CREATING A GARDEN BY THE SEA IS A BIT OF A BREEZE.AS holiday season approaches, many keen gardeners will be glad that they are visiting the seaside rather than actually living there.
Coastal gardens have a notorious reputation for being difficult to manage, thanks to the salt air and constant sea breeze.
It's true that these elements do limit the varieties of plants you can grow in a seaside garden.
But don't be deterred, because you can create a wonderful haven on the coast and you won't get the frosts that you do inland, thanks to the sea's moderating influence on temperature.
The secret is to create a garden which fits in with the setting - don't try to create, for instance, a cottage garden if the plants are going to be battered by wind and salt spray.
Use materials which match the setting. Pebbles, driftwood and shells are all ideal partners for plants which can take a coastal hammering.
First of all, though, consider a sturdy windbreak if you don't have one.
Surprisingly, some trees can thrive close to the sea, including the evergreen strawberry tree (Arbutus arbutus
Any of about 14 species (genus Arbutus) of broad-leaved evergreen shrubs or trees, in the heath family. Native to southern Europe and western North America, they are characterized by loosely clustered white or pink flowers and red or orange berries. A. unedo). But be warned, it will grow up to 25 feet (8 metres) if left unchecked.
Other suitable windbreaks include hawthorn and whitebeam.
You may need to buy a man-made windbreak to protect the young plants that will become your natural windbreak in a few years' time.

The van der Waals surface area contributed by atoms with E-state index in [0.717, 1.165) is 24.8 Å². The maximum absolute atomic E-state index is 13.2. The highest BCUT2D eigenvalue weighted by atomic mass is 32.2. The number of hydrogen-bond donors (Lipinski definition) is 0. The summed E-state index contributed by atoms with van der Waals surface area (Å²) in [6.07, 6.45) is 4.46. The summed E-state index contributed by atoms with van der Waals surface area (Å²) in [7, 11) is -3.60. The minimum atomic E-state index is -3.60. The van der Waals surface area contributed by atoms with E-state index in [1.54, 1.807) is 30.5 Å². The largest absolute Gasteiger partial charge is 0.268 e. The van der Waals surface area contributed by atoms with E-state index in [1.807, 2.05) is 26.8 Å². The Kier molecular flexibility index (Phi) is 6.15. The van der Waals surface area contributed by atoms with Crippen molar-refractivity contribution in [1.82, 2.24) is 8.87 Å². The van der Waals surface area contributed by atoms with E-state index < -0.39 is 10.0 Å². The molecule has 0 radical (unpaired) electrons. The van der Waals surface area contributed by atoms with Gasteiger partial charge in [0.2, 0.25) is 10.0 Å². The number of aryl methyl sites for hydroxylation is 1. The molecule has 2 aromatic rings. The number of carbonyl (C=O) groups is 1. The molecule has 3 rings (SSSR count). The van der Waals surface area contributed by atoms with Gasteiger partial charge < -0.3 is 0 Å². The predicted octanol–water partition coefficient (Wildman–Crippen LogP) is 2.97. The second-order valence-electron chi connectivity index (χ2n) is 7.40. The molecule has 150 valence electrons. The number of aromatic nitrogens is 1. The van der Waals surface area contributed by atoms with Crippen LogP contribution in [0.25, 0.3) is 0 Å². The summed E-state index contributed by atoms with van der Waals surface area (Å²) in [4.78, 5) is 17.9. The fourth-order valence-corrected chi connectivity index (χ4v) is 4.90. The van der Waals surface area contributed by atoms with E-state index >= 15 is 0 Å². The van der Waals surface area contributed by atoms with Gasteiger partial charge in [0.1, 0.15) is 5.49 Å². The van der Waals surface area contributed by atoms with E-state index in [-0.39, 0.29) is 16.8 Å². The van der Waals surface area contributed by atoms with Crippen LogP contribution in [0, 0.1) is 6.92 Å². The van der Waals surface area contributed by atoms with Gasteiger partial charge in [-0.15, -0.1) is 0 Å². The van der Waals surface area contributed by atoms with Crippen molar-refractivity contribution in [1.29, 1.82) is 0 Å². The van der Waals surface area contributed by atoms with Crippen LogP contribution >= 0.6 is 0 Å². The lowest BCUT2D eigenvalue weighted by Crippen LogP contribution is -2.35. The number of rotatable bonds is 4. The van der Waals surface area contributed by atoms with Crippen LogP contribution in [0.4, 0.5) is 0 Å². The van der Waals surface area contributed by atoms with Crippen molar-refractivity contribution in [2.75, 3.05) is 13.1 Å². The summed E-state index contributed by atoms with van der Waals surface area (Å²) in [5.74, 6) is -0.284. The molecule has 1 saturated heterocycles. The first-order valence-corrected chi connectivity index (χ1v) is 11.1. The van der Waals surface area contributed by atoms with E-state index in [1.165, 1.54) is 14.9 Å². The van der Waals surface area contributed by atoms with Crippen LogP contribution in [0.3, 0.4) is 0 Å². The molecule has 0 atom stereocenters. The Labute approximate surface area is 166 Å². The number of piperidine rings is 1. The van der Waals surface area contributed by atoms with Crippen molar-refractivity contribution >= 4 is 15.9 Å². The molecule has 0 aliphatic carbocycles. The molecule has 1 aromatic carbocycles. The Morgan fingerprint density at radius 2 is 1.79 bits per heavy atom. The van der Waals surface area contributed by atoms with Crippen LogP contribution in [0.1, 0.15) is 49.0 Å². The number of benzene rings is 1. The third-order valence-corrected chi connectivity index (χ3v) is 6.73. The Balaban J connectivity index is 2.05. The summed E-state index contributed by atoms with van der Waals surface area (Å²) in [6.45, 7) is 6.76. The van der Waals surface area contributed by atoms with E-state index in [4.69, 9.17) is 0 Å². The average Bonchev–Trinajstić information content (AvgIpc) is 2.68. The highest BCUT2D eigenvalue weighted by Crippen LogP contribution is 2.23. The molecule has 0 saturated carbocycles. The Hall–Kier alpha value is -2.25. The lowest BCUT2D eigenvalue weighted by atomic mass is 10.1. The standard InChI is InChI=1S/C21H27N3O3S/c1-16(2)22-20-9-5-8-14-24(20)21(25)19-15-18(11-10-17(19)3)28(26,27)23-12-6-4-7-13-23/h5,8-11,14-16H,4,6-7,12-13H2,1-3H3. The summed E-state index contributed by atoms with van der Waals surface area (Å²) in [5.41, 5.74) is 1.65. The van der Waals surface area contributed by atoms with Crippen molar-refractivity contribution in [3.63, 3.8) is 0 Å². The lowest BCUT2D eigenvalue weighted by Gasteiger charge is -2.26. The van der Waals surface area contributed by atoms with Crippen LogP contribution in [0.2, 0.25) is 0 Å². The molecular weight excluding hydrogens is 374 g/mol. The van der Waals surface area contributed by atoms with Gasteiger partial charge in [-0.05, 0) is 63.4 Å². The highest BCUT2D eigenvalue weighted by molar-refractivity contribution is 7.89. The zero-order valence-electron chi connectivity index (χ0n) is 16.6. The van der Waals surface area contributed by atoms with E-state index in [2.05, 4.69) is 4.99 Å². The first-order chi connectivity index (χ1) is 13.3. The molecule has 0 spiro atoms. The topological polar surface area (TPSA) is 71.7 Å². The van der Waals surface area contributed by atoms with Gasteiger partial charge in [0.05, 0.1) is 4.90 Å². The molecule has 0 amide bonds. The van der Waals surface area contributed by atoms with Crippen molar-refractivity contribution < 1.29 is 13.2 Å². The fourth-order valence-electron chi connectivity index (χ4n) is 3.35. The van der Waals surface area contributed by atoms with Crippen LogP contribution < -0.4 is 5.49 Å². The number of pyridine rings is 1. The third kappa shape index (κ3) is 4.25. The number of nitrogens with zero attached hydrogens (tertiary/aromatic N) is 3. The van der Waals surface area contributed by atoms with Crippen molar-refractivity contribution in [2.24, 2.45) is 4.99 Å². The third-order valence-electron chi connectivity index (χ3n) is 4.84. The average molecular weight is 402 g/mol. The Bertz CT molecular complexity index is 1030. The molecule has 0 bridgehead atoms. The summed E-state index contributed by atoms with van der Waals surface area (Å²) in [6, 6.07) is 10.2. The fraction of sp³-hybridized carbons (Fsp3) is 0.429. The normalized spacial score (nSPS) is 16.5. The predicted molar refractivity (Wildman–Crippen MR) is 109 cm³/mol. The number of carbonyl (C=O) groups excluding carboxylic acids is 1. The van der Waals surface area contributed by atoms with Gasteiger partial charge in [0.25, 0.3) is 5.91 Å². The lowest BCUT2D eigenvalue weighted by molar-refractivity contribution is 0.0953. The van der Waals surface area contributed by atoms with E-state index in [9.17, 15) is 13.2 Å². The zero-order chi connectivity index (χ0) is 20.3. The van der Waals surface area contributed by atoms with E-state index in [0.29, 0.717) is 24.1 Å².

Willow fencing, up to around 6 feet, is one option which looks good and will protect your shrubs until they are large enough to look after themselves.
Once inside your protective screen, you can then opt for a few more normal plants, such as hardy fuchsias, brooms (Genista genista (jənĭs`tə): see broom. ) and escallonias.
Some perennial favourites which will provide colour for much of the year and will survive at the seaside if they have some shelter from the wind.
These include achillea, potentilla, red hot pokers (Kniphofia), bergenia, penstemon Penstemon
a North American genus of plants in the family Scrophulariaceae which act as facultative selenium converters; the selenocompounds produced by the plant cause alopecia, lameness, laminitis; called also beard tongue. , geranium geranium, common name for some members of the Geraniaceae, a family of herbs and small shrubs of temperate and subtropical regions. Their long, beak-shaped fruits give them the popular names crane's-bill (for species of the genus Geranium, , zantedeschia and crocosmia Crocosmia J. E. Planchon 1851, is a small genus of perennial species in the iris family Iridaceae, native to grasslands in the Cape region (South Africa).
They are commonly known in the United States as coppertips or falling stars, and in Britain as .
Don't forget that there are some advantages in that most seaside gardens have well-drained soil and those further south have a temperate climate and plenty of sunshine.
Despite the harsh con- ditions near the coast, gardeners who live by the sea need not bury their heads in the sand - it is possible to create a haven of colour.